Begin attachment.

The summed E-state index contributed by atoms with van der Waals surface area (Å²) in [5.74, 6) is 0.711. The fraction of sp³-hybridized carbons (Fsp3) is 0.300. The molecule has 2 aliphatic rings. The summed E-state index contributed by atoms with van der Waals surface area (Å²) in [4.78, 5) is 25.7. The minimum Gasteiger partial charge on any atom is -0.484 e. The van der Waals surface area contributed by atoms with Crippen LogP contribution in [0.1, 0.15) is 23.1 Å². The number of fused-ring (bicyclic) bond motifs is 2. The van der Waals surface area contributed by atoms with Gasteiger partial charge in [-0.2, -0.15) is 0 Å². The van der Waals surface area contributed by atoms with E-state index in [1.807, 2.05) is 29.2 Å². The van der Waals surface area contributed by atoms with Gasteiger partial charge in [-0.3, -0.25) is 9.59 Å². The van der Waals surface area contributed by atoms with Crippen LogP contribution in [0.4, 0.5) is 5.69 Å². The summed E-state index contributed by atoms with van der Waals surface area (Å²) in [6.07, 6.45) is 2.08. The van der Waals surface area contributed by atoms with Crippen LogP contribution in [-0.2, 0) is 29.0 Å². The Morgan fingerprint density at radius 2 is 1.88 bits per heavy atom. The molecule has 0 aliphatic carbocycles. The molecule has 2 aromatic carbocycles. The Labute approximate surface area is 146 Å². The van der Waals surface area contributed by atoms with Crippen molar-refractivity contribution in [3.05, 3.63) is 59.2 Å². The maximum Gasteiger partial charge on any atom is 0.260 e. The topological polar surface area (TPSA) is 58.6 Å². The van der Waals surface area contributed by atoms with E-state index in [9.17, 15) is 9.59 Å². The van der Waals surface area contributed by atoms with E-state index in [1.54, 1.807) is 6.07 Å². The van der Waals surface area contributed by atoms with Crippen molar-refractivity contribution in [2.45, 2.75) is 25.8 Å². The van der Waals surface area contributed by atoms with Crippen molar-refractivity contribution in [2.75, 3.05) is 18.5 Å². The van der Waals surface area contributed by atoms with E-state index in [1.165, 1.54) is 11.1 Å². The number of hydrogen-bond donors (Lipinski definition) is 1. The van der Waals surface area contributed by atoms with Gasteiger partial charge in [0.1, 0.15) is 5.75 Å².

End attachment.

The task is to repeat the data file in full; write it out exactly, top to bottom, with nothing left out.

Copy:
The summed E-state index contributed by atoms with van der Waals surface area (Å²) in [5.74, 6) is 0.711. The fraction of sp³-hybridized carbons (Fsp3) is 0.300. The molecule has 2 aliphatic rings. The summed E-state index contributed by atoms with van der Waals surface area (Å²) in [4.78, 5) is 25.7. The minimum Gasteiger partial charge on any atom is -0.484 e. The van der Waals surface area contributed by atoms with Crippen LogP contribution in [0.1, 0.15) is 23.1 Å². The number of fused-ring (bicyclic) bond motifs is 2. The van der Waals surface area contributed by atoms with Gasteiger partial charge in [-0.2, -0.15) is 0 Å². The van der Waals surface area contributed by atoms with E-state index in [1.807, 2.05) is 29.2 Å². The van der Waals surface area contributed by atoms with Gasteiger partial charge in [-0.3, -0.25) is 9.59 Å². The van der Waals surface area contributed by atoms with Crippen LogP contribution in [0.4, 0.5) is 5.69 Å². The summed E-state index contributed by atoms with van der Waals surface area (Å²) in [6.07, 6.45) is 2.08. The van der Waals surface area contributed by atoms with Crippen LogP contribution in [-0.2, 0) is 29.0 Å². The Morgan fingerprint density at radius 2 is 1.88 bits per heavy atom. The molecule has 0 aliphatic carbocycles. The molecule has 2 aromatic carbocycles. The Labute approximate surface area is 146 Å². The van der Waals surface area contributed by atoms with Crippen molar-refractivity contribution in [3.05, 3.63) is 59.2 Å². The maximum Gasteiger partial charge on any atom is 0.260 e. The topological polar surface area (TPSA) is 58.6 Å². The van der Waals surface area contributed by atoms with E-state index in [9.17, 15) is 9.59 Å². The van der Waals surface area contributed by atoms with E-state index in [1.54, 1.807) is 6.07 Å². The van der Waals surface area contributed by atoms with Crippen molar-refractivity contribution in [2.45, 2.75) is 25.8 Å². The van der Waals surface area contributed by atoms with Crippen molar-refractivity contribution in [2.75, 3.05) is 18.5 Å². The van der Waals surface area contributed by atoms with E-state index in [1.165, 1.54) is 11.1 Å². The number of hydrogen-bond donors (Lipinski definition) is 1. The van der Waals surface area contributed by atoms with Gasteiger partial charge in [0.1, 0.15) is 5.75 Å².